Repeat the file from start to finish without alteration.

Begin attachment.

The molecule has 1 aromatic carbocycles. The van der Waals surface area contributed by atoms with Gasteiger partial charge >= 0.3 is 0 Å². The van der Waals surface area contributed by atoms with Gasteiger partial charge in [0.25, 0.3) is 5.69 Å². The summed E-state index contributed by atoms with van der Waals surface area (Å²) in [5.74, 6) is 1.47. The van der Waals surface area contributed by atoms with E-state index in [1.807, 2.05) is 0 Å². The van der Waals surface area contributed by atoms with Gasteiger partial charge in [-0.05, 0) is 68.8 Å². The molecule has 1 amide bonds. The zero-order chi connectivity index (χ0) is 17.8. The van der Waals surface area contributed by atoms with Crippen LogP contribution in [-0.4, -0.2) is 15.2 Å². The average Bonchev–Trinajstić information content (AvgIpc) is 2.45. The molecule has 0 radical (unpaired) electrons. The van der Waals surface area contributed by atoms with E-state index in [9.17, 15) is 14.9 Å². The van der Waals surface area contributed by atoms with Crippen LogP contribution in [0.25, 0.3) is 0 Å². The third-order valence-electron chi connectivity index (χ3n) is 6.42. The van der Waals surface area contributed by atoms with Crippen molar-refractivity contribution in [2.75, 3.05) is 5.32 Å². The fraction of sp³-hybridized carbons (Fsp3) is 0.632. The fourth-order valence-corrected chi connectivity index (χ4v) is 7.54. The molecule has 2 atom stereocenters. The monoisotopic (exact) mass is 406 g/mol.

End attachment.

The molecule has 1 aromatic carbocycles. The van der Waals surface area contributed by atoms with Gasteiger partial charge >= 0.3 is 0 Å². The van der Waals surface area contributed by atoms with Gasteiger partial charge in [0.25, 0.3) is 5.69 Å². The summed E-state index contributed by atoms with van der Waals surface area (Å²) in [5.74, 6) is 1.47. The van der Waals surface area contributed by atoms with E-state index in [1.807, 2.05) is 0 Å². The van der Waals surface area contributed by atoms with Gasteiger partial charge in [-0.05, 0) is 68.8 Å². The molecule has 1 amide bonds. The zero-order chi connectivity index (χ0) is 17.8. The van der Waals surface area contributed by atoms with Crippen LogP contribution in [-0.4, -0.2) is 15.2 Å². The average Bonchev–Trinajstić information content (AvgIpc) is 2.45. The molecule has 0 radical (unpaired) electrons. The van der Waals surface area contributed by atoms with E-state index in [9.17, 15) is 14.9 Å². The van der Waals surface area contributed by atoms with Crippen LogP contribution in [0.25, 0.3) is 0 Å². The third-order valence-electron chi connectivity index (χ3n) is 6.42. The van der Waals surface area contributed by atoms with Crippen molar-refractivity contribution in [2.75, 3.05) is 5.32 Å². The fraction of sp³-hybridized carbons (Fsp3) is 0.632. The fourth-order valence-corrected chi connectivity index (χ4v) is 7.54. The molecule has 2 atom stereocenters. The monoisotopic (exact) mass is 406 g/mol.